The casting is all over the place. The novel The Expanse is based on made Jim Holden’s first love interest an African woman, so the genuises behind this show decided to recast her as a hot blonde, which is completely disgusting. Steven Strait (Magic City) plays Holden, which is weird because he comes off as a sleazy douchebag and Holden is actually supposed to be quite ethical.

Continuing the parade of some of the worst actors on television is the hammy, outsized performance of Shohreh Aghdashloo, whose overwrought accent and grandstanding completely overpowers the grumbling of Detective Joe Miller (Thomas Jane).

Let’s get to the plot, where The Expanse really does not shine. In brief, the novel is about a virus called a protomolecule that infects a ship and eventually becomes a threat to Earth. You will be shocked to learn that this protomolecule turns people into zombies. Thomas Jane has this look throughout like, why am I on this fucking show? The dialogue is wretched, the performances are actually worse.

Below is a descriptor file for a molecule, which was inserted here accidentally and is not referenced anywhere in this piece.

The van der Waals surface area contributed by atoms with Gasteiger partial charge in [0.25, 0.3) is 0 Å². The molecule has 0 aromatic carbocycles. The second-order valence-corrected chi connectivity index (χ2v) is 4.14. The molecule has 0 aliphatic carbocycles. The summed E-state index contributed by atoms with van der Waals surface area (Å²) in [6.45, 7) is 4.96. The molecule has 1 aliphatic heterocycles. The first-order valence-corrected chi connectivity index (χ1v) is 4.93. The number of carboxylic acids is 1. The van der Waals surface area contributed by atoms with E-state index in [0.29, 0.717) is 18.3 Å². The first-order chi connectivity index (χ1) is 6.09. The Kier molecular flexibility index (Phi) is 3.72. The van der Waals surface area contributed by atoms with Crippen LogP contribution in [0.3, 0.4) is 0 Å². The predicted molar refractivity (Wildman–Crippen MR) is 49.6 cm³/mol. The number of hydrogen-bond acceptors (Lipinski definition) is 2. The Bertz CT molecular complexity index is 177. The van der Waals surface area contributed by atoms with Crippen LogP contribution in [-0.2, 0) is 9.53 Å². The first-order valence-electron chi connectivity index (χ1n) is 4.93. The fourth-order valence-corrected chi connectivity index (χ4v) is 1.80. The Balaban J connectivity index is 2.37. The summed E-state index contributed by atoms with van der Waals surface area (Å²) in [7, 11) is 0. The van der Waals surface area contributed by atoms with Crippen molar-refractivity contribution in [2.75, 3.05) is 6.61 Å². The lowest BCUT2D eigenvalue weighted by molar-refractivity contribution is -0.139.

You know, I’m sorry to be negative, but Syfy needs a new direction, and adapting mediocre novels is not it. There are some great things on television. Eva Longoria’s new show wasn’t that bad, although I find it a bit sexist. Fargo was fantastic. I’m trying to think of something else, but I’m drawing a blank. Jessica Jones became kind of boring after awhile. The Last Man On Earth had a great finale. That new show with Jennifer Lopez looks decent.

Dick Cheney is the senior contributor to This Recording.

“Ocean of Tears” – Monica (mp3)